Military


Trail of Tears

In 1838, the United States government forcibly removed more than 16,000 Cherokee Indian people from their homelands in Tennessee, Alabama, North Carolina, and Georgia, and sent them to Indian Territory (today known as Oklahoma). The impact to the Cherokee was devastating. Hundreds of Cherokee died during their trip west, and thousands more perished from the consequences of relocation. This tragic chapter in American and Cherokee history became known as the Trail of Tears, and culminated the implementation of the Indian Removal Act of 1830, which mandated the removal of all American Indian tribes east of the Mississippi River to lands in the West.

Early in the 19th century, the United States felt threatened by England and Spain, who held land in the western part of the continent. At the same time, American citizens clamored for more land. President Thomas Jefferson proposed the creation of a buffer zone between U.S. and European holdings, to be inhabited by eastern American Indians. This plan would also allow for American expansion westward from the original colonies to the Mississippi River.

Between 1816 and 1840, tribes located between the original states and the Mississippi River, including Cherokees, Chickasaws, Choctaws, Creeks, and Seminoles, signed more than 40 treaties ceding their lands to the U.S. In his 1829 inaugural address, President Andrew Jackson set a policy to relocate eastern Indians. In 1830 his plan was endorsed by the Congress passed the Indian Removal Act to force those remaining to move west of the Mississippi. Between 1830 and 1850, about 100,000 American Indians living between Michigan, Louisiana, and Florida moved west after the U.S. government coerced treaties or used the U.S. Army against those resisting. Many were treated brutally. An estimated 3,500 Creeks dies in Alabama and on their westward Journey.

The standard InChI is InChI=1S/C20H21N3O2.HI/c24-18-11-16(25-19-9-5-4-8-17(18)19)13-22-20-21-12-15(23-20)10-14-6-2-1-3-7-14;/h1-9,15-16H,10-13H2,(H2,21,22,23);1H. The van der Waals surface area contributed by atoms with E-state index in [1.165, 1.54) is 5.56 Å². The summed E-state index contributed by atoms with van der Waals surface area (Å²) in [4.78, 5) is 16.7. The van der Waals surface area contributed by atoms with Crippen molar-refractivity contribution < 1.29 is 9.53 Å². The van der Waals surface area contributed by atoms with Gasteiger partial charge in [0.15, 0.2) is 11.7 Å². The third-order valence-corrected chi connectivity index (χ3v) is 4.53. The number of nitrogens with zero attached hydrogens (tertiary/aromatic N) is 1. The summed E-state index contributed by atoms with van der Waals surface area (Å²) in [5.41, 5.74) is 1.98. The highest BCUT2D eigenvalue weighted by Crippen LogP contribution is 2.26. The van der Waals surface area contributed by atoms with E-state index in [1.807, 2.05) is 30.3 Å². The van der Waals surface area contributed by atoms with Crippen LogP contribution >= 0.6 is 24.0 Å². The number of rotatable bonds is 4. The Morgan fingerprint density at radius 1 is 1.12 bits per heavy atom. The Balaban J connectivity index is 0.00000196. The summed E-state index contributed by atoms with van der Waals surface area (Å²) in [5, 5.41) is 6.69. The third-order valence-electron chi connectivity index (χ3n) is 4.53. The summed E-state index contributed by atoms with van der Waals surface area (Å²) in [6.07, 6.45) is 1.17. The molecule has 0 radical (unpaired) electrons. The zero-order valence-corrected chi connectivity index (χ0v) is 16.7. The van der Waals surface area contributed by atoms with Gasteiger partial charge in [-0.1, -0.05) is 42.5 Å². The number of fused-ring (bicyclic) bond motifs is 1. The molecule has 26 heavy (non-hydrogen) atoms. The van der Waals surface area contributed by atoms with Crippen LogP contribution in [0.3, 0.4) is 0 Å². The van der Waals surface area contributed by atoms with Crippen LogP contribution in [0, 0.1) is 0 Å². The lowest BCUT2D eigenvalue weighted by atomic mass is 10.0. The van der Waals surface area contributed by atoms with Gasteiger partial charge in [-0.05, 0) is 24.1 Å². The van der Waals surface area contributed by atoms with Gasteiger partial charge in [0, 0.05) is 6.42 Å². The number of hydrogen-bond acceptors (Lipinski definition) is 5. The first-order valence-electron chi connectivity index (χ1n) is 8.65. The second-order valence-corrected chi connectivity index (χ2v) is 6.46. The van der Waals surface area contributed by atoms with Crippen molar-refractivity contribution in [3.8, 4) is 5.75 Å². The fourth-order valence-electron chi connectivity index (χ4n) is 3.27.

Beginning in 1791 a series of treaties between the United States and the Cherokees living in Georgia gave recognition to the Cherokee as a nation with their own laws and customs. Nevertheless, treaties and agreements gradually whittled away at this land base, and in the late 1700s some Cherokees sought refuge from white interference by moving to northwestern Arkansas between the White and Arkansas Rivers. As more and more land cessions were forced on the Cherokees during the first two decades of the 1800s, the number moving to Arkansas increased. Then in 1819, the Cherokee National Council notified the federal government that it would no longer cede land, thus hardening their resolve to remain on their traditional homelands.

The Cherokee situation was further complicated by the issue of states' rights and a prolonged dispute between Georgia and the federal government. In 1802, Georgia was the last of the original colonies to cede its western lands to the federal government. In doing so, Georgia expected all titles to land held by Indians to be extinguished. However, that did not happen, and the Principal People continued to occupy their ancestral homelands, which had been guaranteed to them by treaty.

Georgia residents resented the Cherokees' success in holding onto their tribal lands and governing themselves. Settlers continued to encroach on Cherokee lands, as well as those belonging to the neighboring Muscogee (Creek) Indians. In 1828, Georgia passed a law pronouncing all laws of the Cherokee Nation to be null and void after June 1, 1830, forcing the issue of states' rights with the federal government. Because the state no longer recognized the rights of the Cherokees, tribal meetings had to be held just across the state line at Red Clay, Tennessee.

When gold was discovered on Cherokee land in northern Georgia in 1829, efforts to dislodge the Principle People from their lands were intensified. At the same time President Andrew Jackson began to aggressively implement a broad policy of extinguishing Indian land titles in affected states and relocating the Indian population.

In 1830 Congress passed the Indian Removal Act, which directed the executive branch to negotiate for Indian lands. This act, in combination with the discovery of gold and an increasingly untenable position within the state of Georgia, prompted the Cherokee Nation to bring suit in the U.S. Supreme Court. In United States v. Georgia (1831) Chief Justice John Marshall, writing for the majority, held that the Cherokee nation was a "domestic independent nation," and therefore Georgia state law applied to them.